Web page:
Supergirl #16 Review

Writer: Jody Houser, Steve Orlando / Artist: Robson Rocha / DC Comics

The ‘Plain Sight’ arc continues Kara’s inner struggle of being a superhero in hiding, unable to do what she feels is her duty by protecting National City. To bait her out into the open, the newly-evil Department of Extranormal Operations – the government shadow organization that formerly managed her – is releasing super-powered prisoners one by one, luring Supergirl into the open where they hope to take her down. It makes for a solid plan and, for the reader, a straightforward conflict, but the plot still needs an objective for our hero to pursue: she doesn’t want to hide forever, so what should Supergirl do? The most obvious answer is to go toe-to-toe with the D.E.O., so until we get there, the rest feels like stalling.

The action scenes are quick and verging on formulaic, with simple solutions to simple enemies who were never meant to pose much threat to begin with. Instead, the tension lives closer to National City Technical High School where investigators are determined to uncover Supergirl’s identity, and Kara must balance her self-imposed responsibility to the people of National City with her parentally-imposed responsibility to keep herself safely hidden, as she can do no good if she were captured or killed by the villain of the week or the government agency out to get her.

Artistically, Supergirl #16 is among its better issues, with virtually none of the exaggerated, toon-ish expressions that occasionally feature on National City faces. The dynamic angles give a lot of information despite using many close- and mid-range shots in a crowded room, particularly the scene of Bones announcing his plan to the D.E.O. captives in their containment cells. The sequentials show a lot, enough that the dialogue could even cut back to maximize the show over the tell.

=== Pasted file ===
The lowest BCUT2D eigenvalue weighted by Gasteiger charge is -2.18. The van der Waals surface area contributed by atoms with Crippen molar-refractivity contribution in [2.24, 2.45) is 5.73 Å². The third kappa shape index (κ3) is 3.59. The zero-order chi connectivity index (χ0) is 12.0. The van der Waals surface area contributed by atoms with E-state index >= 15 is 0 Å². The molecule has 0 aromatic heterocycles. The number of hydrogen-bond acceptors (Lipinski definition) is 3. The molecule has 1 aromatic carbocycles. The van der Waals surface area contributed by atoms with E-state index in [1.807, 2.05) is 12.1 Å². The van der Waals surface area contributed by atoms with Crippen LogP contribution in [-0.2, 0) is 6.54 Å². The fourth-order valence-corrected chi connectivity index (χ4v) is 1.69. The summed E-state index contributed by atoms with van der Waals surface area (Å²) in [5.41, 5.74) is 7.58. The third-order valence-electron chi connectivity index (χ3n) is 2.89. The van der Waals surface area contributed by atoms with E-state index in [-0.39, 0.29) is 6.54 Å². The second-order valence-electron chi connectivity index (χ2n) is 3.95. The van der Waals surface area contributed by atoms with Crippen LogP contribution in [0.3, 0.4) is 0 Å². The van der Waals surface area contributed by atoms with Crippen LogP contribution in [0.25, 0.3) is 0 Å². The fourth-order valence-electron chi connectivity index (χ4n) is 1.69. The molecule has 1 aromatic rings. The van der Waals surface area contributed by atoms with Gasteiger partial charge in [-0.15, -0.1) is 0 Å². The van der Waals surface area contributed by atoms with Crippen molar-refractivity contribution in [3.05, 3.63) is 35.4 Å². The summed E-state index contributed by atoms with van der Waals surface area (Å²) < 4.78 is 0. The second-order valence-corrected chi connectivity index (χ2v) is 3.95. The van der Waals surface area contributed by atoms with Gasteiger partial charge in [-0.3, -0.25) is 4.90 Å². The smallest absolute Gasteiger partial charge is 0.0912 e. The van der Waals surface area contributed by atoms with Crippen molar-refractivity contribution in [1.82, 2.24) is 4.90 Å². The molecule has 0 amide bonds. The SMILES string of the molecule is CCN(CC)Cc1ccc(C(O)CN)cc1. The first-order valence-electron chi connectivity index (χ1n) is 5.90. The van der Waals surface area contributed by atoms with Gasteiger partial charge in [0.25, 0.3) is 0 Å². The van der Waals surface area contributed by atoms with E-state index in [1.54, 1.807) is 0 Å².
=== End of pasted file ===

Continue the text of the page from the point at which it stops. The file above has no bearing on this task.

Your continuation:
Overall, it’s clear where this is going so we hope to get there soon: Supergirl captured by the D.E.O. and forced to square off, or stepping to their doorstep yelling “Hector” like Achilles. Either would be fun and propel us back into a high-stakes territory. In the meantime, small-time villains and cameos will hold us over and hopefully build to something unexpected themselves.

7.8 out of 10

Reading Supergirl? Catch up on previous reviews here. Watching the TV show? Enjoy our Supergirl recaps after every episode.

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  • Jordan Calhoun is a writer in New York City. His forthcoming debut book "Piccolo Is Black" is a celebration of the common adaptations we made while non-diverse pop culture helped us form identities. He holds a B.A. in Sociology and Criminal Justice, B.S. in Psychology with a minor in Japanese, and an M.P.A. in Public and Nonprofit Management and Policy. He might solve a mystery, or rewrite history. Find him on Instagram and Twitter @JordanMCalhoun

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